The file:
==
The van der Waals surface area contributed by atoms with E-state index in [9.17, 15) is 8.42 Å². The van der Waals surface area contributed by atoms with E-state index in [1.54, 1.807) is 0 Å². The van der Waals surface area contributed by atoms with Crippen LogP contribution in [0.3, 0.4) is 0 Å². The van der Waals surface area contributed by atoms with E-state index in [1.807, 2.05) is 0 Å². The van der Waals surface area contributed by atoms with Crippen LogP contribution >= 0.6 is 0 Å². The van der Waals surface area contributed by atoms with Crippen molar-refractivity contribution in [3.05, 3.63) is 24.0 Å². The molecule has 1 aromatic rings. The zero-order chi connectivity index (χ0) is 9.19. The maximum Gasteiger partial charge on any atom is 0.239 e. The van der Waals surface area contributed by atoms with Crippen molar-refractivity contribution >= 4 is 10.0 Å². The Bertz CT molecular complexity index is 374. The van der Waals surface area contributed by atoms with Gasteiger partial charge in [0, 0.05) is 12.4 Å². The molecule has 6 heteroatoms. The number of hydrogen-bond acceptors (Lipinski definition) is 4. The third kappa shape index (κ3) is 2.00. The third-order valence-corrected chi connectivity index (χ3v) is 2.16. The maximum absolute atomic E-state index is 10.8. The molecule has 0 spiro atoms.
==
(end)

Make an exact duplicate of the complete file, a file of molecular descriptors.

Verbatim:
The van der Waals surface area contributed by atoms with E-state index in [9.17, 15) is 8.42 Å². The van der Waals surface area contributed by atoms with E-state index in [1.54, 1.807) is 0 Å². The van der Waals surface area contributed by atoms with Crippen LogP contribution in [0.3, 0.4) is 0 Å². The van der Waals surface area contributed by atoms with E-state index in [1.807, 2.05) is 0 Å². The van der Waals surface area contributed by atoms with Crippen LogP contribution >= 0.6 is 0 Å². The van der Waals surface area contributed by atoms with Crippen molar-refractivity contribution in [3.05, 3.63) is 24.0 Å². The molecule has 1 aromatic rings. The zero-order chi connectivity index (χ0) is 9.19. The maximum Gasteiger partial charge on any atom is 0.239 e. The van der Waals surface area contributed by atoms with Crippen molar-refractivity contribution >= 4 is 10.0 Å². The Bertz CT molecular complexity index is 374. The van der Waals surface area contributed by atoms with Gasteiger partial charge in [0, 0.05) is 12.4 Å². The molecule has 6 heteroatoms. The number of hydrogen-bond acceptors (Lipinski definition) is 4. The third kappa shape index (κ3) is 2.00. The third-order valence-corrected chi connectivity index (χ3v) is 2.16. The maximum absolute atomic E-state index is 10.8. The molecule has 0 spiro atoms.